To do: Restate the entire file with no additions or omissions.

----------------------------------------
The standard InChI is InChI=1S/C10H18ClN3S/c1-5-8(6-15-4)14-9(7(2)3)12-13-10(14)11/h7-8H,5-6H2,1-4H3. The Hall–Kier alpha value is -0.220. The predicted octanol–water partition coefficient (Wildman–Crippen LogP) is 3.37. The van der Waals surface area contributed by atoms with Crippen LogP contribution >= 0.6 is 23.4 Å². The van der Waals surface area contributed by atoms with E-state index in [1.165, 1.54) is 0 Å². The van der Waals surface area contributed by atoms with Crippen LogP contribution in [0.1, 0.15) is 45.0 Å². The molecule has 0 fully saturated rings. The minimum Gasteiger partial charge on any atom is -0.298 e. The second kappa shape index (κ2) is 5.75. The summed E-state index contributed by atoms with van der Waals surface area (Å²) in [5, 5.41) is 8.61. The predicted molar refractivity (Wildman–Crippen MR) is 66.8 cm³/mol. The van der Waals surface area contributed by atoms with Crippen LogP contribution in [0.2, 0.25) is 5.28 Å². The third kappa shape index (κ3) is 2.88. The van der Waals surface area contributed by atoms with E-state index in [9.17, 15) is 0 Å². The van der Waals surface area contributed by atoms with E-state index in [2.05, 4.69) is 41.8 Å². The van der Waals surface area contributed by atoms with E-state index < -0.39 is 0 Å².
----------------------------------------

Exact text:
The standard InChI is InChI=1S/C10H18ClN3S/c1-5-8(6-15-4)14-9(7(2)3)12-13-10(14)11/h7-8H,5-6H2,1-4H3. The Hall–Kier alpha value is -0.220. The predicted octanol–water partition coefficient (Wildman–Crippen LogP) is 3.37. The van der Waals surface area contributed by atoms with Crippen LogP contribution >= 0.6 is 23.4 Å². The van der Waals surface area contributed by atoms with E-state index in [1.165, 1.54) is 0 Å². The van der Waals surface area contributed by atoms with Crippen LogP contribution in [0.1, 0.15) is 45.0 Å². The molecule has 0 fully saturated rings. The minimum Gasteiger partial charge on any atom is -0.298 e. The second kappa shape index (κ2) is 5.75. The summed E-state index contributed by atoms with van der Waals surface area (Å²) in [5, 5.41) is 8.61. The predicted molar refractivity (Wildman–Crippen MR) is 66.8 cm³/mol. The van der Waals surface area contributed by atoms with Crippen LogP contribution in [0.2, 0.25) is 5.28 Å². The third kappa shape index (κ3) is 2.88. The van der Waals surface area contributed by atoms with E-state index in [9.17, 15) is 0 Å². The van der Waals surface area contributed by atoms with E-state index in [2.05, 4.69) is 41.8 Å². The van der Waals surface area contributed by atoms with E-state index < -0.39 is 0 Å².